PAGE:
The hubs are the only major point of concern on this wheelset - specifically the freehub. It is not that it has been problematic, but simply that Crank Brothers is demanding a higher price for the Iodines than many hand built wheels that feature some of the best hubs money can buy. And in comparison to those hubs, Crank Brothers’ rear hub features a very standard 3-pawl, 24-point ratchet freehub, which admittedly never failed but also does not offer the number of engagement points nor the solid feel of any of those competitors.
While the freehub is not a deal-breaker, as rapid engagement may not be on top of every rider's must-have feature check-list, it is certainly something we feel Crank Brothers should address.
Long Term Durability
Overall the structural integrity of the wheels has been outstanding. In fact as previously mentioned, after all that riding they have never been trued or tensioned in any way, and still do not need to be. I was skeptical about Crank Brothers’ unique twinpair 24 spoke system that is laced in a low dish mirror pattern with only 12 points of contact at a vertical rib on the rim. Would it provide an adequately stiff and durable wheel? And of course there's the potential hassle of dealing with proprietary parts in the event of broken spokes or wobbly rims. Well, I can’t really comment on how easy or difficult these wheels are to true or service, simply because they have never needed it. In that respect I think it is safe to say these have been an extremely durable set of wheels, and that the design is viable. The hubs have been reliable as well, with the rear needing tightening just once.
What's The Bottom Line?
In summary, these wheels are stiff and durable, and the hubs are reliable if a little pedestrian. The wheelset is pretty average in weight, which these days means that they are quite light and that to go significantly lighter would require cashing in your now borderline worthless 401k and getting carbon wheels. So is it worth spending your hard earned $950 on these wheels? I would say it is, if the uniqueness and looks of these wheels are worth something to you. Plus the 2 year warranty is also a great incentive. There’s no question they look cool, and I wasn’t able to expose any glaring flaws in their operation. If you are looking to maximize your rear hub performance per dollar, I think you can probably do a bit better, but you won’t get something with the same exotic bling factor that these wheels have.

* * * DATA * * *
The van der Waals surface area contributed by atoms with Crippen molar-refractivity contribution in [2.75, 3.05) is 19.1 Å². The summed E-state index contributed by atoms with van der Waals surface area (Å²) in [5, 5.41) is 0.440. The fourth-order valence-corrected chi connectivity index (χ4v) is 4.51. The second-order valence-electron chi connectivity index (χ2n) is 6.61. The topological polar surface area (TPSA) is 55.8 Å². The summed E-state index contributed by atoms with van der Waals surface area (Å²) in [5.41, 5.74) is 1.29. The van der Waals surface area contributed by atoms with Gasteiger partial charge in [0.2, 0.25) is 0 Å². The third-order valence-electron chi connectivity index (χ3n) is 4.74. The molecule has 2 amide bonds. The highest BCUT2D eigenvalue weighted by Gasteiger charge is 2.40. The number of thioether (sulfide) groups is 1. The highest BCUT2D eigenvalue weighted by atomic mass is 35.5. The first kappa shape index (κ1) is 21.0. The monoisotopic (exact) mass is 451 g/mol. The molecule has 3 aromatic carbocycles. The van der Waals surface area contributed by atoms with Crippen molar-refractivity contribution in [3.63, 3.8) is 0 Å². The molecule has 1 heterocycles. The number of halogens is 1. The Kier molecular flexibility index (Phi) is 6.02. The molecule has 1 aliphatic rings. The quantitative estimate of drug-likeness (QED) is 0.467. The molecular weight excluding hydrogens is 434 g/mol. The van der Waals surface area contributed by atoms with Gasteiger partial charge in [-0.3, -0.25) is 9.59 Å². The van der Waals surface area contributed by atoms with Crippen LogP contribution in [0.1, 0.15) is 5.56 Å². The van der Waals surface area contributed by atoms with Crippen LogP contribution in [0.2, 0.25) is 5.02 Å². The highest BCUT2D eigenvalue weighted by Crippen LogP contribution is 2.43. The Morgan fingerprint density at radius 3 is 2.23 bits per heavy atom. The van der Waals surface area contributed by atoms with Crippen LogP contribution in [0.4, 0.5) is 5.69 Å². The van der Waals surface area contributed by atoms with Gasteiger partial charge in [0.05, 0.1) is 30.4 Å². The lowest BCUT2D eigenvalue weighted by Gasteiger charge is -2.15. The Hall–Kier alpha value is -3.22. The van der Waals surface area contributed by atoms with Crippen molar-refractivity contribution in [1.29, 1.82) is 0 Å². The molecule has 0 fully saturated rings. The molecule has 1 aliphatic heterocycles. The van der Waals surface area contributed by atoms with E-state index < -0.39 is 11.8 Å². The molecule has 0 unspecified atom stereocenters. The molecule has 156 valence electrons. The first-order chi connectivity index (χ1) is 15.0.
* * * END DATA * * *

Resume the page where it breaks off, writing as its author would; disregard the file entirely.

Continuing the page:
Fore more details, visit www.crankbrothers.com.
About The Reviewer
Mihai Moga has been attracted to bikes since before he can remember, but got his first real taste in 1995 and quickly picked up downhill racing. He has competed at three DH World Championships, won some State and Regional titles, and is an overall mountain bike addict. His favorite places to race are Mont Sainte Anne, Val di Sole, Vermont, Snowmass and SolVista. He’s calculated but aggressive, while at the same time as smooth as possible. You’ll find him on his trail bike more often than not, and he prefers fast and rough trails over slow and tight. Not a fan of changing things just for the sake of change, he’s very analytical, but also practical, and if he thinks something could be better he’s definitely not afraid to modify or rebuild it to suit his needs. These traits have made him ideal as a tester, and he’s often found riding pre-production products for this reason. Moga also dabbled in frame design at one point, and his design was used to produce DH and all-mountain bikes. One of his biggest passions is building trails, and today he makes a living traveling the world to do just that.